The daughter of Lebanese President Michel Aoun is drawing outrage in Lebanon this week for backing the idea of peace with Israel, albeit with significant caveats.
Claudine Aoun, a well-known Lebanese public figure in her own right, first remarked on the subject last month and has since repeated her comments on national television several times. She tweeted about the issue again on Sunday in comments widely shared and critiqued in Lebanon.
“Before talking about peace, we must demarcate the borders and solve the problems related to our land,” she wrote on September 24, referring to a dispute over the maritime border between the countries, which is currently being negotiated with Israel via indirect US-brokered talks, and several minor land disputes.
“Then I support adopting a defence strategy that would defend ourselves when we are attacked,” Aoun added. “We all support the principle of peace and I hope to visit Jerusalem, but not before all problems are solved.”
In Sunday’s tweet, Aoun added that the Palestinian refugee issue would have to also be solved — one of the core problems of the Israeli-Palestinian conflict, which is only likely to be resolved as part of a general peace agreement between the two sides.
“Once these problems are solved, I would not object to the prospect of a peace agreement between the Lebanese state and Israel,” she said.
Her comments on Israel have received fierce responses on Lebanese social media, with some users accusing her of being a “traitor.” Monday’s comments received similar responses.
Lebanon and Israel, still technically at war, held unprecedented talks under UN and US auspices earlier this month to settle the maritime border dispute and clear the way for oil and gas exploration.
The talks, held at a UN peacekeeping force base in the Lebanese border town of Naqura, lasted for around one hour and came weeks after Bahrain and the United Arab Emirates became the first Arab states to establish relations with Israel since Egypt in 1979 and Jordan in 1994.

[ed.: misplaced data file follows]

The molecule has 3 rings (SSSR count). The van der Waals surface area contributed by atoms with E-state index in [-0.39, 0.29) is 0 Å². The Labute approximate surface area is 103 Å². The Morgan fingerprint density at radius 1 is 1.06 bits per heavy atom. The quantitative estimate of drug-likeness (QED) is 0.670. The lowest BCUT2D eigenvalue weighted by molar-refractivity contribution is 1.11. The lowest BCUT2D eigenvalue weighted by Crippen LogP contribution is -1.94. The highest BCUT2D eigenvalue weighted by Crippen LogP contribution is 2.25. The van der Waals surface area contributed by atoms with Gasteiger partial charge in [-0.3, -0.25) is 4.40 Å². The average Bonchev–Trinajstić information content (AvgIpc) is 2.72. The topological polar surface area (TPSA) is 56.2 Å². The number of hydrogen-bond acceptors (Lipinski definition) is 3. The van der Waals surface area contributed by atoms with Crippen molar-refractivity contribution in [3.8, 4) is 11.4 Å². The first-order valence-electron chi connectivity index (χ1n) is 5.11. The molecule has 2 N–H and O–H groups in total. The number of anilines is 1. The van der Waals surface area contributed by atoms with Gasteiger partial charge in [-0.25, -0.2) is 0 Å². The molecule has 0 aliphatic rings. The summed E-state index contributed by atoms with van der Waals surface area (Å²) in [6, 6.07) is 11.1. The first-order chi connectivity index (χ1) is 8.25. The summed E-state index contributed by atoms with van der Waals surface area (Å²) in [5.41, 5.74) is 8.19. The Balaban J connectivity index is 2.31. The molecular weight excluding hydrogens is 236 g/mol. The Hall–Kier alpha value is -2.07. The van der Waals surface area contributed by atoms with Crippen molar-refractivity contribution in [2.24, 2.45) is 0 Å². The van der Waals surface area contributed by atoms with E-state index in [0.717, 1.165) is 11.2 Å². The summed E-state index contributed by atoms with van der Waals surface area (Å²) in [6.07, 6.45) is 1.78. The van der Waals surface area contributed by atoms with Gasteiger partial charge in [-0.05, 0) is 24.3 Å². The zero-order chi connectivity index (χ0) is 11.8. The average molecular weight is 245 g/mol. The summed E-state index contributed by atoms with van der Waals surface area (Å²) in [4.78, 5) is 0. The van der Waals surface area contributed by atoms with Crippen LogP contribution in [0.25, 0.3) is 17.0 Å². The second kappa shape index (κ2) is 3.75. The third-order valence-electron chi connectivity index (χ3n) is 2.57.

A second round of negotiations will be held on October 28.
Lebanon insists that the negotiations are purely technical and do not involve any soft political normalisation with Israel.
Israel has also downplayed the significance of the talks, but Prime Minister Benjamin Netanyahu said on October 15 that the contacts might eventually lead to a peace deal.
In a Knesset debate, he acknowledged that as long as the Hezbollah terror group “effectively controls Lebanon, there can be no real peace with this country.” But he then said that the maritime talks, the first negotiations between the countries in 30 years, carry “enormous potential and economic significance, both for them and for us.
“I call on the Lebanese government to continue to complete these talks to demarcate the maritime border, and perhaps this will mark the first step toward another day that will come, in the future, [where we] achieve true peace,” Netanyahu said.
“Since the beginning of Zionism, one of our hands has been holding a weapon in defence and the other hand was stretched out to everyone who wants peace,” he added. “They say peace is made with enemies. False. Peace is made with those who have stopped being enemies. Peace is made with those who desire peace and who no longer remain committed to your annihilation.”